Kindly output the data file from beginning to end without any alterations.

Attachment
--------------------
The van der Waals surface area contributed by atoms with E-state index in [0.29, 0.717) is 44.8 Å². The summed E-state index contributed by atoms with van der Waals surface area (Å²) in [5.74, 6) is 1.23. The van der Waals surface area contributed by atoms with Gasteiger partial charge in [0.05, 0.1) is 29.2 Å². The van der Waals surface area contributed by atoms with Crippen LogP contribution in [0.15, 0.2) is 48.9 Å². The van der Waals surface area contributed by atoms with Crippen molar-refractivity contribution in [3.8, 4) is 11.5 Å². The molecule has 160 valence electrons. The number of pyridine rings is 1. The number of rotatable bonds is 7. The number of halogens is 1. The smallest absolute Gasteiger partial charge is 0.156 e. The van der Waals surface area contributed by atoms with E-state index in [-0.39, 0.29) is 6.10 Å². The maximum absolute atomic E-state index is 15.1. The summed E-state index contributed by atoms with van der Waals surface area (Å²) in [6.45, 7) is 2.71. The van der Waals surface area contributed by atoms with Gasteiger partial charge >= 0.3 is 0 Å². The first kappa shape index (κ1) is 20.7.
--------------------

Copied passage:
The van der Waals surface area contributed by atoms with E-state index in [0.29, 0.717) is 44.8 Å². The summed E-state index contributed by atoms with van der Waals surface area (Å²) in [5.74, 6) is 1.23. The van der Waals surface area contributed by atoms with Gasteiger partial charge in [0.05, 0.1) is 29.2 Å². The van der Waals surface area contributed by atoms with Crippen LogP contribution in [0.15, 0.2) is 48.9 Å². The van der Waals surface area contributed by atoms with Crippen molar-refractivity contribution in [3.8, 4) is 11.5 Å². The molecule has 160 valence electrons. The number of pyridine rings is 1. The number of rotatable bonds is 7. The number of halogens is 1. The smallest absolute Gasteiger partial charge is 0.156 e. The van der Waals surface area contributed by atoms with E-state index in [-0.39, 0.29) is 6.10 Å². The maximum absolute atomic E-state index is 15.1. The summed E-state index contributed by atoms with van der Waals surface area (Å²) in [6.45, 7) is 2.71. The van der Waals surface area contributed by atoms with Gasteiger partial charge >= 0.3 is 0 Å². The first kappa shape index (κ1) is 20.7.